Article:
The Family Connection

'41 Camilli PB

Reviewing the results of  MLB’s 2019 amateur draft, we find a number of family links to the grand old game. There are sons of former major-league players such as Bobby Witt Jr., Logan Davidson (son of Mark), Grant McCray (remember his Dad Rodney crashing through an outfield wall?), Tyler Fitzgerald (son of Mike), Glenallen Hill Jr., Christian Cairo (son of Miguel) and Brock Bell (son of Jay). There is also Grae Kessinger (son of Keith and grandson of Don), Dominic Fletcher (brother of David) and C.J.Stubbs (brother of Garrett). If we cast a slightly wider sports net, you’ll find Todd Lott (cousin of Ronnie) and Patrick McColl (son of 49’ers linebacker Milt and grandson of the Bears Bill).

 

 

The reasons for teams selecting these players are certainly varied. A few years ago, Mark Kram Jr. pointed out in a Sports Illustrated piece that having a gene pool heritage including major league talent is a factor, but it also helps that the youngster probably had a higher level of instruction and grew up within the proximity of pro sports. The history of the game has a few players who eclipsed the accomplishments of the Father such as Barry Bonds, Ken Griffey Jr., Roberto Alomar & Prince Fielder. Many other  times, however, the Son ended up as an afterthought like Pete Rose Jr., Dale Berra, Tony Gwynn Jr., Kyle Drabek, Eduardo Perez & Bump Wills.

 

For today’s visit, we’ll look at some obscure facts surrounding this phenomenon. First, a list of some current major leaguers who are sons of former ballplayers, but not the obvious names like Guerrero, Biggio, Tatis and Mondesi or even Dee & Tom Gordon. These will be connections even a trivia expert might find challenging.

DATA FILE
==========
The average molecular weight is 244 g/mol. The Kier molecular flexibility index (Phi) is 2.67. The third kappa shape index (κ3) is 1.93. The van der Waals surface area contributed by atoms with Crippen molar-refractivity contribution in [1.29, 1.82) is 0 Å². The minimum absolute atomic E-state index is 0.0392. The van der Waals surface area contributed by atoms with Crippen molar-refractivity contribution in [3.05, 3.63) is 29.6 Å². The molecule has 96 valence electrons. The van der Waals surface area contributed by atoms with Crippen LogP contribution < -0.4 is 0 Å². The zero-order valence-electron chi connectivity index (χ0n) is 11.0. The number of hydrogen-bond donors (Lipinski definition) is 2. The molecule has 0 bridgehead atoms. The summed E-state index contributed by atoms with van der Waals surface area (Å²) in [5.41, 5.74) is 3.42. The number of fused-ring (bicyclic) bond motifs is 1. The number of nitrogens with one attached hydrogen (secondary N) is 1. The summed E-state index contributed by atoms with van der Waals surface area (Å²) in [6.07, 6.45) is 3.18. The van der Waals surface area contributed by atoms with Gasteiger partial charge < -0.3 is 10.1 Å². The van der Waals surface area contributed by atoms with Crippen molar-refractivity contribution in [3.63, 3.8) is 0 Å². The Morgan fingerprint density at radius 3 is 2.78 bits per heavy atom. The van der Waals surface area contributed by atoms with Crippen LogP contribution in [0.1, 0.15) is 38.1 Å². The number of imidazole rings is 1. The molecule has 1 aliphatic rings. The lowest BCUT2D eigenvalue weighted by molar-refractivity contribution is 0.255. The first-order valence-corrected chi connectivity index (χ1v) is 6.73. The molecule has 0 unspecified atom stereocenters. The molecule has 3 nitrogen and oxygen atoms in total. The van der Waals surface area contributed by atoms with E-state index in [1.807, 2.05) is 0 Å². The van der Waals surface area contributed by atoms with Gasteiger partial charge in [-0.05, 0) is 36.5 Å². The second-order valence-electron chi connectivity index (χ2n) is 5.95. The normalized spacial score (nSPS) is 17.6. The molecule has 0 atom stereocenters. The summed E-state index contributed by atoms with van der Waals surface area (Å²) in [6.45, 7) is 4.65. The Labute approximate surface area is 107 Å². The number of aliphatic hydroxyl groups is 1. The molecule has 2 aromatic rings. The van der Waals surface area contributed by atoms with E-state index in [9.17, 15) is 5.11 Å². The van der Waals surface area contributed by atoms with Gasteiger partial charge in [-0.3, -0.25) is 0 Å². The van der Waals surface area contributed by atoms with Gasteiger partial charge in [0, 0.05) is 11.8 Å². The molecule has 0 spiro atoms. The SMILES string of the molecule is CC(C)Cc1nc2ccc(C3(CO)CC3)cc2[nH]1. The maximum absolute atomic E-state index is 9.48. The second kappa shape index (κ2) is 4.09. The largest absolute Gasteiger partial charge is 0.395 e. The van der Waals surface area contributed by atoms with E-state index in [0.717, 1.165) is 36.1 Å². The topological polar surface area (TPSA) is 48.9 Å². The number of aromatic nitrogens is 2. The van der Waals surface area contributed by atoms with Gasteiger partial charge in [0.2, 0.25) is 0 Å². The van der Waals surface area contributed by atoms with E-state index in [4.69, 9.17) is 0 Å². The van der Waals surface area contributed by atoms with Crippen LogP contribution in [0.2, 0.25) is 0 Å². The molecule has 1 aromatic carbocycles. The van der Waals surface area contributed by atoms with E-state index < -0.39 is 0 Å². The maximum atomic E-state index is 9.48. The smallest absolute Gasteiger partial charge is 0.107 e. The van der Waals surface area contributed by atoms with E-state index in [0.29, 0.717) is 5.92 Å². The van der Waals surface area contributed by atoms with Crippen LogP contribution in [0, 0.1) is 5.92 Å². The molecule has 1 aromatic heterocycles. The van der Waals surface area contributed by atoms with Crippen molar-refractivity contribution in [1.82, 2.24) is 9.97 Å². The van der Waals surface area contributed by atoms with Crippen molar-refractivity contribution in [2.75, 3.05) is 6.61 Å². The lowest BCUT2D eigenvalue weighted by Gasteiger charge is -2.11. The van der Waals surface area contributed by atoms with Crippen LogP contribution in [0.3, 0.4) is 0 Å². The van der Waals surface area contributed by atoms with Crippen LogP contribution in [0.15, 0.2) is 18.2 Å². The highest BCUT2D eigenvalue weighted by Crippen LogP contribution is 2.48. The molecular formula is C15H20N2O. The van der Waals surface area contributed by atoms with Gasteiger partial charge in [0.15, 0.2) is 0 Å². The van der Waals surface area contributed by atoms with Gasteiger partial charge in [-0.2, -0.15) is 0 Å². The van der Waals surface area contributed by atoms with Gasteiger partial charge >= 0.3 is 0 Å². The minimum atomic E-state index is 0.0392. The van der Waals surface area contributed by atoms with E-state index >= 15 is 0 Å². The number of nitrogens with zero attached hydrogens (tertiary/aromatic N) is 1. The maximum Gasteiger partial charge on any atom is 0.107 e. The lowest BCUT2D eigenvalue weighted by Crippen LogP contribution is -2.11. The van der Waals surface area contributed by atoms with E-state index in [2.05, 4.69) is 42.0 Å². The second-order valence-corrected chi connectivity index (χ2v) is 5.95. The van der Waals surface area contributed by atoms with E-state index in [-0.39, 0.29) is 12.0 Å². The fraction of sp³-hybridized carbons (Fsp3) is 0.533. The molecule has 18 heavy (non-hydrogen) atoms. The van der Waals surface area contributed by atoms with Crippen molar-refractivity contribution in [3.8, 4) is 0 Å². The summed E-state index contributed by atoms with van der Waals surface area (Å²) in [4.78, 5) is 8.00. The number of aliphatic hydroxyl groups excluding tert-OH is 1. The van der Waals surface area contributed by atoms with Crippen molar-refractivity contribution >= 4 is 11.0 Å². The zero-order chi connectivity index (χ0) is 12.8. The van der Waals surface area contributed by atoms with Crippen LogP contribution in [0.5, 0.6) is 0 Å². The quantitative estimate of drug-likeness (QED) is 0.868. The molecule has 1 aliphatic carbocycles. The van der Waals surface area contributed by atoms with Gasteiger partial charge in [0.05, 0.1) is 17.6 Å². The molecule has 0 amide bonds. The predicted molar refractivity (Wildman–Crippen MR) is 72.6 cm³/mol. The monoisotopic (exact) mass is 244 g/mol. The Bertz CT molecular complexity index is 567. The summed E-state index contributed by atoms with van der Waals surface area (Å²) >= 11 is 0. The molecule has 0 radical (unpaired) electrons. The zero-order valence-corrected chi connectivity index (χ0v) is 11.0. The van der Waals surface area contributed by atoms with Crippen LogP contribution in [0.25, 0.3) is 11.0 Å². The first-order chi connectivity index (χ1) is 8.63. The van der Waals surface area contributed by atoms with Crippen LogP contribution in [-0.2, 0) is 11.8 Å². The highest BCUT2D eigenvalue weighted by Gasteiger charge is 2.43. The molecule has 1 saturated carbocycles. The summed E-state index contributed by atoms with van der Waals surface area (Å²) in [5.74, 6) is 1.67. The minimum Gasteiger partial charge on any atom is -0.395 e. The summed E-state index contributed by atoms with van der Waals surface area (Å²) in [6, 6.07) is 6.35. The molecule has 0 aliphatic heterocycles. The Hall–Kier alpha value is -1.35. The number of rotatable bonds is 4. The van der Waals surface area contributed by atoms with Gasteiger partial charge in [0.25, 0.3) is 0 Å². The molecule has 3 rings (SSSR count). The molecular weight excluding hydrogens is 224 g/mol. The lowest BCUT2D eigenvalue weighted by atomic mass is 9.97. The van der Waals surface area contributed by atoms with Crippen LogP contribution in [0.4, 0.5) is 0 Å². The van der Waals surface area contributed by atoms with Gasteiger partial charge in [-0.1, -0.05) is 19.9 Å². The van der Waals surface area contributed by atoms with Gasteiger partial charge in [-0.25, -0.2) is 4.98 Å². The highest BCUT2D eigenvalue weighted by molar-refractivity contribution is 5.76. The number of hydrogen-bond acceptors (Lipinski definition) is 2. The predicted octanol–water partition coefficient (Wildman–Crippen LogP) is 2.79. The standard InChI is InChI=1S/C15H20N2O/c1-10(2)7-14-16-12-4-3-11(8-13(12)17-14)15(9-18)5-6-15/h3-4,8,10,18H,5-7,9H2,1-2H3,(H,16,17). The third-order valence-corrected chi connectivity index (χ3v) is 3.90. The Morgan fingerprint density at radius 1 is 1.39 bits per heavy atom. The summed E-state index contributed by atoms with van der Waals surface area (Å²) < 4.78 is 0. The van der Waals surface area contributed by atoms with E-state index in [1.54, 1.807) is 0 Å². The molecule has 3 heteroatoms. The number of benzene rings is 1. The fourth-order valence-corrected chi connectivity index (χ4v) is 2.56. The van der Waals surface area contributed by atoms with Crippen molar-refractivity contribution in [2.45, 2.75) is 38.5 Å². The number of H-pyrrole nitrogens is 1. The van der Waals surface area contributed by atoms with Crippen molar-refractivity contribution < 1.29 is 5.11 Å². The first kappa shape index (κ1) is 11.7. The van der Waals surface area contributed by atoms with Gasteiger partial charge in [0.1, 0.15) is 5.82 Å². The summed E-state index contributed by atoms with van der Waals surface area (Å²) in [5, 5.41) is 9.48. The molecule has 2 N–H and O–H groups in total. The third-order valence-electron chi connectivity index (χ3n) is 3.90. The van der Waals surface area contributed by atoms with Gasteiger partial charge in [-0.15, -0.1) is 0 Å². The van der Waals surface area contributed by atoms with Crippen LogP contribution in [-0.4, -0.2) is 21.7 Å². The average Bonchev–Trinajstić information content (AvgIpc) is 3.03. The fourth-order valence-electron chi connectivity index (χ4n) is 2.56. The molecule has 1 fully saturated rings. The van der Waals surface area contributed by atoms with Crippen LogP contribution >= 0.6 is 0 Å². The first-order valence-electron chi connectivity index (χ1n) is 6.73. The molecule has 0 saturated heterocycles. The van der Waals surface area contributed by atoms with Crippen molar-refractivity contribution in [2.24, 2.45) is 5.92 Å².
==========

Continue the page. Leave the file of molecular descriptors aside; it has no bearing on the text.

> Cody Bellinger, Dodgers OF – Clay Bellinger had 311 AB’s from 1999-2002 with a lifetime BA of .193.

 

> Michael Brantley, Astros OF – Mickey Brantley played with the Mariners from 1986-89 and hit .259 with 32 lifetime HR’s.

 

> Robinson Cano, Mets 2B – Jose Cano was a Pitcher who appeared in 6 games with the Astros in 1989…he had a record of 1-1.

 

> C.J. Cron, Twins DH & Kevin Cron, D’Backs 1B – Chris Cron had 25 major league AB’s for the White Sox in 1991 & ’92…he accumulated 2 Hits for a lifetime BA of .080.

 

> Jose Martinez, Cardinals OF – Carlos Martinez was an AL infielder from 1988-95 and hit 25 HR’s in 1,485 AB’s. The son had 31 HR’s in his first two seasons.

 

> Joc Pederson, Dodgers OF – Stu Pederson was also a Dodger…in 1985, he went 0-for-4 in 8 games and never played in the big leagues again.

 

> Cal Quantrill, Padres P – Paul Quantrill was also a Pitcher and in a 14-year career had 68 Wins & 64 Saves.

 

> Dwight Smith Jr., Orioles OF – Dwight Sr. hit .275 in eight big league seasons and was second in the NL ROY voting in 1989.

 

> Neil Walker, Marlins 1B – Tom Walker was a big-league Pitcher from 1972-77 with a lifetime record of 18-23.

 

Not to leave the Baby Boomers out, here are a few familiar names from the 1950’s & 60’s…the question is, did you know about their Fathers?

 

> Tom Tresh, Yankees IF (1961-69) – Mike Tresh was a Catcher for the White Sox in the 1930’s & 40’s and hit .249 with only 2 HR’s in over 3,000 AB’s.

 

> Ray Narleski, Indians P (1954-59) – Bill Narleski was a Red Sox IF in 1929 & 1930…he hit .265 in 358 AB’s with zero HR’s.

 

> Don Mueller, Giants OF (1948-59) – Walter Mueller played OF for the Pirates in the mid-1920’s…he hit .275 with 2 HR’s in 345 AB’s.

 

> Doug Camilli, Dodgers C (1960-67) – Dolph Camilli had a very productive career as a 1B with the Phillies & Dodgers in 1930 & 40’s…won the NL MVP in 1941.

 

> Fritz Brickell, Yankees IF (1958-61) – Fred Brickell was an OF for the Pirates & Phillies in the 1920’s & 30’s…hit .281 over eight seasons. They are not related to Edie Brickell and therefore, not connected to Paul Simon.

 

> Earl Averill, Angels C (1956-63) – The Dad, also named Earl, was an outstanding CF for the Indians in the 1930’s…led the AL in Hits & Triples in 1936. His nickname was “The Earl of Snohomish”.

 

In a future visit, we’ll look at the baseball lineage of players you remember from the 70’s & 80’s.

 

 

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